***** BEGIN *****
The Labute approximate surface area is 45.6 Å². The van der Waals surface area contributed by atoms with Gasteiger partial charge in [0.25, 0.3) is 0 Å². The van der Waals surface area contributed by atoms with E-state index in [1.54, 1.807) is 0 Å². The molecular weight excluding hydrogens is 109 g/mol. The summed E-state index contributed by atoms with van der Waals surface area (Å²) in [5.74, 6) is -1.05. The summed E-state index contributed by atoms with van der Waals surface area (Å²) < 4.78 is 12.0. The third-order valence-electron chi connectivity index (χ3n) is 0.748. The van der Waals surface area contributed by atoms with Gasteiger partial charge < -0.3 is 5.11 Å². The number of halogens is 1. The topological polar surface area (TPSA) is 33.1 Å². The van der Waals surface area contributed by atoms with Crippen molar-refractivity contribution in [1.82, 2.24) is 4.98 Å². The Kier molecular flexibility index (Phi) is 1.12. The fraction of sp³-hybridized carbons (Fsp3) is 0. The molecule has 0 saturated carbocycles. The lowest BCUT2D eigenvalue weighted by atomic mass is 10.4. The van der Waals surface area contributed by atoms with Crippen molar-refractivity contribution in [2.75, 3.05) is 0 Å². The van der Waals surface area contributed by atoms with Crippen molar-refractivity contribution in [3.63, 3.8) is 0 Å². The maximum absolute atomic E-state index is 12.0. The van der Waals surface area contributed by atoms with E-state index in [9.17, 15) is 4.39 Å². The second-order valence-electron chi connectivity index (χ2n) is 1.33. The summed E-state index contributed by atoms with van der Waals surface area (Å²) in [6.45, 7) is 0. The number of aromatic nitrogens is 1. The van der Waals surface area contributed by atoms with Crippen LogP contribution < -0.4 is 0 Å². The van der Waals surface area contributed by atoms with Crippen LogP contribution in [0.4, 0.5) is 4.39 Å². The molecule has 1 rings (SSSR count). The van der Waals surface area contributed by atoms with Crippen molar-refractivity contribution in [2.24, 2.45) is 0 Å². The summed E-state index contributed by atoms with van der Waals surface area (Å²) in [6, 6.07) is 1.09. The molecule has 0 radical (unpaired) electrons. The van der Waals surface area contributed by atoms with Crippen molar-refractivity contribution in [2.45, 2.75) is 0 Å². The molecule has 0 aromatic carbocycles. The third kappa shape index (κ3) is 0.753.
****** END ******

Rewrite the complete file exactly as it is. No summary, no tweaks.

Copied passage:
The Labute approximate surface area is 45.6 Å². The van der Waals surface area contributed by atoms with Gasteiger partial charge in [0.25, 0.3) is 0 Å². The van der Waals surface area contributed by atoms with E-state index in [1.54, 1.807) is 0 Å². The molecular weight excluding hydrogens is 109 g/mol. The summed E-state index contributed by atoms with van der Waals surface area (Å²) in [5.74, 6) is -1.05. The summed E-state index contributed by atoms with van der Waals surface area (Å²) < 4.78 is 12.0. The third-order valence-electron chi connectivity index (χ3n) is 0.748. The van der Waals surface area contributed by atoms with Gasteiger partial charge < -0.3 is 5.11 Å². The number of halogens is 1. The topological polar surface area (TPSA) is 33.1 Å². The van der Waals surface area contributed by atoms with Crippen molar-refractivity contribution in [1.82, 2.24) is 4.98 Å². The Kier molecular flexibility index (Phi) is 1.12. The fraction of sp³-hybridized carbons (Fsp3) is 0. The molecule has 0 saturated carbocycles. The lowest BCUT2D eigenvalue weighted by atomic mass is 10.4. The van der Waals surface area contributed by atoms with Crippen molar-refractivity contribution in [2.75, 3.05) is 0 Å². The van der Waals surface area contributed by atoms with Crippen molar-refractivity contribution in [3.63, 3.8) is 0 Å². The maximum absolute atomic E-state index is 12.0. The van der Waals surface area contributed by atoms with E-state index in [9.17, 15) is 4.39 Å². The second-order valence-electron chi connectivity index (χ2n) is 1.33. The summed E-state index contributed by atoms with van der Waals surface area (Å²) in [6.45, 7) is 0. The number of aromatic nitrogens is 1. The van der Waals surface area contributed by atoms with Crippen LogP contribution < -0.4 is 0 Å². The van der Waals surface area contributed by atoms with Crippen LogP contribution in [0.4, 0.5) is 4.39 Å². The molecule has 1 rings (SSSR count). The van der Waals surface area contributed by atoms with Crippen molar-refractivity contribution in [2.24, 2.45) is 0 Å². The summed E-state index contributed by atoms with van der Waals surface area (Å²) in [6, 6.07) is 1.09. The molecule has 0 radical (unpaired) electrons. The van der Waals surface area contributed by atoms with Crippen molar-refractivity contribution in [2.45, 2.75) is 0 Å². The molecule has 0 aromatic carbocycles. The third kappa shape index (κ3) is 0.753.